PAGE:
Sponsoring Company: Anatomy in Clay

In this workshop, attendees will build replicas of human anatomy using clay and a specially designed skeletal model in a classroom setting. Educators will learn how to implement a unique curriculum system which helps students create a kinesthetic map of the human anatomy. They will acquire the knowledge to engage science students with immediate, hands-on learning using a proven method that is nationally recognized to increase student retention and test scores. This workshop will emphasize directional terms, planes, cavities and landmarks on the skeletal model and then build several skeletal muscles. Emphasis will be placed on building the rotator cuff showing their origin and insertion, their movement and discuss exercises to strengthen these muscles.

Takeaways: They will acquire the knowledge to engage science students with immediate, hands-on learning using a proven method that is nationally recognized to increase student retention and test scores.

Speakers

Christine Simonsen (Billings Career Center: Billings, MT)

Thursday, July 21
1:00 PM - 2:00 PM
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Urgent Lessons: Measuring the Effects of Climate Change

McCormick Place - W471b

Sponsoring Company: Vernier Software & Technology

Learn how to introduce new scientific concepts to your students through the lens of climate change. We will discuss experiments that let students study climate change in the classroom using data-collection technology, such as an investigation into the effect of carbon dioxide on ocean and freshwater pH. All activities are available as a free download for attendees.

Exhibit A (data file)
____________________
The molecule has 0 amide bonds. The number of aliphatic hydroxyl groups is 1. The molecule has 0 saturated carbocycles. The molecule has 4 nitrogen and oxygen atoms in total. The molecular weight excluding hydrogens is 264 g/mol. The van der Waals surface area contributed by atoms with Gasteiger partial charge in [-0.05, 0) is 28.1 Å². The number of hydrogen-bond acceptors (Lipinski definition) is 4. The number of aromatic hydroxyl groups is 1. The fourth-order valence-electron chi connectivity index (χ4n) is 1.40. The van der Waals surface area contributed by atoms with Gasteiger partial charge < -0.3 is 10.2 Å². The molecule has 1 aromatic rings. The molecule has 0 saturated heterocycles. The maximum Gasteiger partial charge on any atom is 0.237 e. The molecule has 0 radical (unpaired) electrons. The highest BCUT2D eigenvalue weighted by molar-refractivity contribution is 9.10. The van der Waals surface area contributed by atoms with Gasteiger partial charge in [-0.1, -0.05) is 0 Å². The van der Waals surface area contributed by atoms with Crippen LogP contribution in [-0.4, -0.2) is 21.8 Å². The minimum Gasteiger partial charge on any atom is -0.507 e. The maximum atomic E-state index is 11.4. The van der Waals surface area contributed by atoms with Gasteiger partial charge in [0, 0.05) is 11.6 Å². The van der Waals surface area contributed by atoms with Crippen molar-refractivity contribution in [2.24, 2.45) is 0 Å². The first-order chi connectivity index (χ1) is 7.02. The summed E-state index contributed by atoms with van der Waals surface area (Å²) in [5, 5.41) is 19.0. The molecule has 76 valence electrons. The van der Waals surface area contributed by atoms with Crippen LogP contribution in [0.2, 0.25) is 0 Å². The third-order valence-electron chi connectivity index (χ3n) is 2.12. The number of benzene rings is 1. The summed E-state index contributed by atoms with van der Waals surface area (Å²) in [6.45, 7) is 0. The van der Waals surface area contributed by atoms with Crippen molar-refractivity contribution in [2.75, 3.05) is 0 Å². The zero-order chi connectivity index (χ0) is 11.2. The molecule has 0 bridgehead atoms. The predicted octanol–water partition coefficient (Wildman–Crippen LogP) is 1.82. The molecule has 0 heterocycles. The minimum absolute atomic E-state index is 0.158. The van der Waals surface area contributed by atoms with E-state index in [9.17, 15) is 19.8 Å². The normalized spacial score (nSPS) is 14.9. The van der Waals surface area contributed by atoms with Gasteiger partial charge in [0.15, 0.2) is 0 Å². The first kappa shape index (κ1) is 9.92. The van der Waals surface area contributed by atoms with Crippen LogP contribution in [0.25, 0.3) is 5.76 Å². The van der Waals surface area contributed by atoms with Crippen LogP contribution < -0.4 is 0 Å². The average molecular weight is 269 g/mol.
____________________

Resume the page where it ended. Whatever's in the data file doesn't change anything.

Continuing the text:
Takeaways: 1. Gain experience with hands-on technology that encourages students to explore and test different solutions and make connections to the real world; 2. Get access to free resources to keep students engaged while learning key scientific concepts either remotely or in the lab; and 3. Gain hands-on experiences with innovative products that increase student engagement, promote creativity and collaboration, and develop problem-solving skills.

Speakers

Colleen McDaniel (Vernier Software & Technology: Beaverton, OR), Nüsret Hisim (Vernier Software & Technology: Beaverton, OR)

Thursday, July 21
1:00 PM - 2:00 PM
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Using Maggots, Flies, and Flesh to Solve a Mystery!

McCormick Place - W194b

Sponsoring Company: Texas Instruments

An empty field. A human corpse. Maggots and flies. Who is the victim? What happened? Can you solve the mystery? This middle and high school activity will challenge you to apply science and deductive reasoning to determine what happened!

Takeaways: 1. Forensic science is a STEM career field that combines science, math, and criminal justice concepts; 2. Understanding the natural process of decomposition can help investigators narrow in on identifying victims and causes of death; and 3. Using stories is a great way to engage students and provide context to the science/STEM they are learning.

Speakers

Jeffrey Lukens (Retired Science Teacher: Sioux Falls, SD)

Thursday, July 21
1:00 PM - 2:00 PM
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Left at the Scene of the Crime: High School Forensics

McCormick Place - W192c

Sponsoring Company: Edvotek

Forensic science combines disciplines to determine “whodunit.” In this workshop, learn how to merge hands-on biotechnology experiments with literacy exercises to create an immersive lesson.

Takeaways: Attendees will perform hands-on biotechnology experiments that will allow them to discuss the implications of genetic fingerprinting and blood testing of forensic samples in class.

Speakers

Brian Ell (Edvotek Inc.: Washington, DC), Danielle Snowflack (Edvotek Inc.: Washington, DC)

Thursday, July 21
1:00 PM - 2:00 PM
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When Cells Talk, Things Happen: Cell Signaling